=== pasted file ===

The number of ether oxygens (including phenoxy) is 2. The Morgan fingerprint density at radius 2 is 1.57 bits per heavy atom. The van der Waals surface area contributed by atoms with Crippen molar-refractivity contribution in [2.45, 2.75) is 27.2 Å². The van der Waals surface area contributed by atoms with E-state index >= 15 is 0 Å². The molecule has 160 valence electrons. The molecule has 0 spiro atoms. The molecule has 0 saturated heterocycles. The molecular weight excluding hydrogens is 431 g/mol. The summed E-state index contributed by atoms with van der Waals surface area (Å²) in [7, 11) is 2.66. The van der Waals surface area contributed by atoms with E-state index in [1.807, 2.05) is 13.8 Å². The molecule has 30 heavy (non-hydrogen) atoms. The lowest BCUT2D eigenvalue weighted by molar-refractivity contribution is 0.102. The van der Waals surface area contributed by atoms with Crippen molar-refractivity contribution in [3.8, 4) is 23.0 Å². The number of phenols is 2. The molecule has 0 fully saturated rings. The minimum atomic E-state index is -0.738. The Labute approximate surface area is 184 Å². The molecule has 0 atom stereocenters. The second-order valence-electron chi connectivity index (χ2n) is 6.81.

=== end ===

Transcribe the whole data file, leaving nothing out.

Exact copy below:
The number of ether oxygens (including phenoxy) is 2. The Morgan fingerprint density at radius 2 is 1.57 bits per heavy atom. The van der Waals surface area contributed by atoms with Crippen molar-refractivity contribution in [2.45, 2.75) is 27.2 Å². The van der Waals surface area contributed by atoms with E-state index >= 15 is 0 Å². The molecule has 160 valence electrons. The molecule has 0 spiro atoms. The molecule has 0 saturated heterocycles. The molecular weight excluding hydrogens is 431 g/mol. The summed E-state index contributed by atoms with van der Waals surface area (Å²) in [7, 11) is 2.66. The van der Waals surface area contributed by atoms with E-state index in [1.807, 2.05) is 13.8 Å². The molecule has 30 heavy (non-hydrogen) atoms. The lowest BCUT2D eigenvalue weighted by molar-refractivity contribution is 0.102. The van der Waals surface area contributed by atoms with Crippen molar-refractivity contribution in [3.8, 4) is 23.0 Å². The number of phenols is 2. The molecule has 0 fully saturated rings. The minimum atomic E-state index is -0.738. The Labute approximate surface area is 184 Å². The molecule has 0 atom stereocenters. The second-order valence-electron chi connectivity index (χ2n) is 6.81.